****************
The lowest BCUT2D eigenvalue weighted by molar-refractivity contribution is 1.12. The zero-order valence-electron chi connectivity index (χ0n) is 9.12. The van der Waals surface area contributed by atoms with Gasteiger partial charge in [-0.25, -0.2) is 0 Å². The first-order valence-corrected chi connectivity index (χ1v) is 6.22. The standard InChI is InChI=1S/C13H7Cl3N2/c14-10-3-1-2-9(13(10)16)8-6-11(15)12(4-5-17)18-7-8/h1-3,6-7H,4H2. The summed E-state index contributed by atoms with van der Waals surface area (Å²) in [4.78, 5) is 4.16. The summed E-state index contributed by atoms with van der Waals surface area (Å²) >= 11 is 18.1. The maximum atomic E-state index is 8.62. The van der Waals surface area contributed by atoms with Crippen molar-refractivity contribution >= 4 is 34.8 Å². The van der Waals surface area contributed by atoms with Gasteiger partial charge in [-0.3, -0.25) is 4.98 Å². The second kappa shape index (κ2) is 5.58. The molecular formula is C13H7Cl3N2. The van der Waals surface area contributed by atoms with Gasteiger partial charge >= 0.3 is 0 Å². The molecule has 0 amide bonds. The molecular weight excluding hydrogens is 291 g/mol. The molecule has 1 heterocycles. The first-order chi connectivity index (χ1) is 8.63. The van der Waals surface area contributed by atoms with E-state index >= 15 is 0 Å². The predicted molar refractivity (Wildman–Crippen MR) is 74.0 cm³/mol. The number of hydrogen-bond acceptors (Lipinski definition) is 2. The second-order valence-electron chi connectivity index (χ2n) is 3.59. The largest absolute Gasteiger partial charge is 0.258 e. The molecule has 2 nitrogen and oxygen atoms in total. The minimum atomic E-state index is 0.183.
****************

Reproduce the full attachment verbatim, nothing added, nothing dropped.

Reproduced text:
The lowest BCUT2D eigenvalue weighted by molar-refractivity contribution is 1.12. The zero-order valence-electron chi connectivity index (χ0n) is 9.12. The van der Waals surface area contributed by atoms with Gasteiger partial charge in [-0.25, -0.2) is 0 Å². The first-order valence-corrected chi connectivity index (χ1v) is 6.22. The standard InChI is InChI=1S/C13H7Cl3N2/c14-10-3-1-2-9(13(10)16)8-6-11(15)12(4-5-17)18-7-8/h1-3,6-7H,4H2. The summed E-state index contributed by atoms with van der Waals surface area (Å²) in [4.78, 5) is 4.16. The summed E-state index contributed by atoms with van der Waals surface area (Å²) >= 11 is 18.1. The maximum atomic E-state index is 8.62. The van der Waals surface area contributed by atoms with Crippen molar-refractivity contribution >= 4 is 34.8 Å². The van der Waals surface area contributed by atoms with Gasteiger partial charge in [-0.3, -0.25) is 4.98 Å². The second kappa shape index (κ2) is 5.58. The molecular formula is C13H7Cl3N2. The van der Waals surface area contributed by atoms with Gasteiger partial charge >= 0.3 is 0 Å². The molecule has 0 amide bonds. The molecular weight excluding hydrogens is 291 g/mol. The molecule has 1 heterocycles. The first-order chi connectivity index (χ1) is 8.63. The van der Waals surface area contributed by atoms with E-state index >= 15 is 0 Å². The predicted molar refractivity (Wildman–Crippen MR) is 74.0 cm³/mol. The number of hydrogen-bond acceptors (Lipinski definition) is 2. The second-order valence-electron chi connectivity index (χ2n) is 3.59. The largest absolute Gasteiger partial charge is 0.258 e. The molecule has 2 nitrogen and oxygen atoms in total. The minimum atomic E-state index is 0.183.